b. Defendants Are Not Liable for Kutka's Salary Forfeiture Under Illinois Law.

Defendants also cannot be held liable for Kutka's salary for the tortious interference claim under Illinois law because salary forfeiture is an equitable relief, and Defendants never received or benefitted from the salary that PolyOne paid to Kutka only. Henry Schein, Inc. v. Pappas, No. 14 C 5019, 2016 WL 5341804, at *5 (N.D. Ill. Sept. 23, 2016) (citing Sereboff v. Mid Atl. Med. Servs., Inc., 547 U.S. 356, 362 (2006)(finding that forfeiture of compensation paid is a remedy that is equitable in nature and third-parties are not liable to repay funds that were never in its possession).

In Henry Schein, Inc., which is instructive on the issue of salary forfeiture, the plaintiff sued the competitor, the departing employee, and the departing employee's son for, inter alia, aiding and abetting breach of fiduciary duty and tortious interference with contract. The court awarded summary judgment in favor of the plaintiff against the individual defendants who failed to appear. Although the plaintiff sought to recoup compensation paid to the departing employee from the competitor and the son, the court declined to hold them liable for the compensation they never benefitted from, finding that "[t]he Illinois Appellate Court has characterized the forfeiture of compensation paid by an employer to a breaching fiduciary as a remedy that is equitable in nature and that stems from "considerations of public policy rather than...the injury to the principal." Id. (citing Monotronics Corp. v. Baylor, 107 Ill. App. 3d. (Ill. App. Ct. 1982)).

Here, the jury does not have the authority under Illinois law to award the equitable remedy of salary forfeiture; the power belongs solely to the court. There was no testimony or evidence at trial that Defendants ever received or benefited from the salary that PolyOne paid to Kutka. Kutka was the sole beneficiary of the salary, and PolyOne was entitled to recover the salary as his employer under Ohio law. But that does not mean that Defendants, as third parties, can be jointly and severally liable for Kutka's salary. Equitable principles do not justify joint and several liability against Defendants where they did not benefit from Kutka's salary. Therefore, this Court should strike the compensatory damages of $210,230 awarded by the jury.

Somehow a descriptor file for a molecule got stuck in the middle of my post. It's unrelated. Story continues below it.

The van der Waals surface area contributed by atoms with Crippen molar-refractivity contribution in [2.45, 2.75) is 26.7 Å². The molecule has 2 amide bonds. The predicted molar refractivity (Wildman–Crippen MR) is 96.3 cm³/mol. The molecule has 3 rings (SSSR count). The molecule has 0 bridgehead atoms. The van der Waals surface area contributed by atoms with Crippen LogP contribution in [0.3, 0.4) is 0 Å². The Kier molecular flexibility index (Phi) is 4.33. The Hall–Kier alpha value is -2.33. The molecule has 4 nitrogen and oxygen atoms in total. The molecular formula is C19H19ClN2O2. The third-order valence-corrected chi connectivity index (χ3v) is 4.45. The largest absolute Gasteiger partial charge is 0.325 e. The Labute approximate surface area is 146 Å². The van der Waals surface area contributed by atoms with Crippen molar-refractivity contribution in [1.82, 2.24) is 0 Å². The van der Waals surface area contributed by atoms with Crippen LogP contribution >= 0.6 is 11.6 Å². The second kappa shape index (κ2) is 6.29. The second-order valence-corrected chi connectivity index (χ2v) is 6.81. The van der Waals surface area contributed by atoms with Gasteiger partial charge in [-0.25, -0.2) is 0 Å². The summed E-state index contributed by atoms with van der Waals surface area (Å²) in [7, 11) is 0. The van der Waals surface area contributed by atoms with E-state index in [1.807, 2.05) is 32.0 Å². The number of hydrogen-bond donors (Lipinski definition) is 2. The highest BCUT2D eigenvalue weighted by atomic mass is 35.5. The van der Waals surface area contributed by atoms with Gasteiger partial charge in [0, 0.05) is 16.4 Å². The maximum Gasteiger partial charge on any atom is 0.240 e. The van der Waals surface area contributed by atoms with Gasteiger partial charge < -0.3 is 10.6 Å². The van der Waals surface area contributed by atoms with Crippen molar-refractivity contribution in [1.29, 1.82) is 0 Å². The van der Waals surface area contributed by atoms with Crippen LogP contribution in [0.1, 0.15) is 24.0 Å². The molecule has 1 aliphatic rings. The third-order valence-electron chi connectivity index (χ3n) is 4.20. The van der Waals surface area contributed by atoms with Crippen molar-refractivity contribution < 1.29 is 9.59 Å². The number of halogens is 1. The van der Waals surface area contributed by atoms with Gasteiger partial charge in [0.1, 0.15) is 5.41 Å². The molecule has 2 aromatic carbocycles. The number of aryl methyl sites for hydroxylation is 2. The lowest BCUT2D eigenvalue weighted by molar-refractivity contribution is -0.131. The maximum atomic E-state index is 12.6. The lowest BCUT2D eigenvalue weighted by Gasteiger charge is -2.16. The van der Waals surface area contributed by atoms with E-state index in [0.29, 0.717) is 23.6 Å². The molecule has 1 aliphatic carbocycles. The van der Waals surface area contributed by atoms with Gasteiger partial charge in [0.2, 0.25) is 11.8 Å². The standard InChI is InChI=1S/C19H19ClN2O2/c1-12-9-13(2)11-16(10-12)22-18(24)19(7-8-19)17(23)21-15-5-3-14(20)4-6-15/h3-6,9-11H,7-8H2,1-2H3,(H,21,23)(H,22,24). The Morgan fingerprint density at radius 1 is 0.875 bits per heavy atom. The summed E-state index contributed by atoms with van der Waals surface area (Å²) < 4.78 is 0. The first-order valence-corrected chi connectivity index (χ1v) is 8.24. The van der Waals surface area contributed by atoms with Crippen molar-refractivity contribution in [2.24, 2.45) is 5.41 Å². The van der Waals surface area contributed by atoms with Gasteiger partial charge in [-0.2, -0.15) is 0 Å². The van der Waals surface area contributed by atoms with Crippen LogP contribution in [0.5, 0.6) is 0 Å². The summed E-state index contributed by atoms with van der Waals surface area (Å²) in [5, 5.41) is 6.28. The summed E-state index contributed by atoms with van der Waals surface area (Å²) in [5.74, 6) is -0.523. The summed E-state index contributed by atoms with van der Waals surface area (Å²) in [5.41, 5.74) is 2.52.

c. Punitive Damages Must Be Based Upon Compensatory Damages.

Nor should the current punitive damages award stand. PolyOne failed to introduce any evidence of damages proximately caused by Defendants' tort. Under Illinois law, punitive damages cannot be awarded in the absence of any compensatory damages. E.g. Kemner v. Monsanto Co., 217 Ill. App. 3d 188, 199-200 (1991) ("[S]ince there are no underlying compensatory damages, no punitive damage award can stand."). Here, the jury awarded $50,018 against each of the four defendants, or exactly 25% of Kutka's annual salary (as argued by PolyOne counsel) assessed against each defendant. Since PolyOne did not have any evidence of damages proximately caused by Defendants' actions, the punitive damages should be stricken.

d. The Evidence Does Not Support An Award of Punitive Damages.

This Court should find, as a matter of law, that the punitive damages award is not supported by any evidence on the record that rises to the level of willful, malicious, or egregious conduct on the part of Defendants. Roboserve, Inc. v. Kato Kagaku Co., 78 F.3d 266, 275-77 (7th Cir. 1996) ("Illinois courts do not favor punitive damages and insist that plaintiffs must establish 'not only simple fraud but gross fraud, breach of trust, or other extraordinary or exceptional circumstances clearly showing malice or willfulness."). Court must be careful to allow punitive damages awards to stand because the conduct must involve "some element of outrage similar to that usually found in a crime." Id. (citing Restatement (Second) of Torts §908, comment b (1979)). There must be some evidence of a malicious intent to injure the plaintiff; otherwise, without clear evidence of malice or willfulness, the question of punitive damages should not even be submitted to the jury. Id. at 276 (citing Home Sav. & Loan Ass'n of Joliet v. Schneider, 108 Ill.2d 277 (1985)).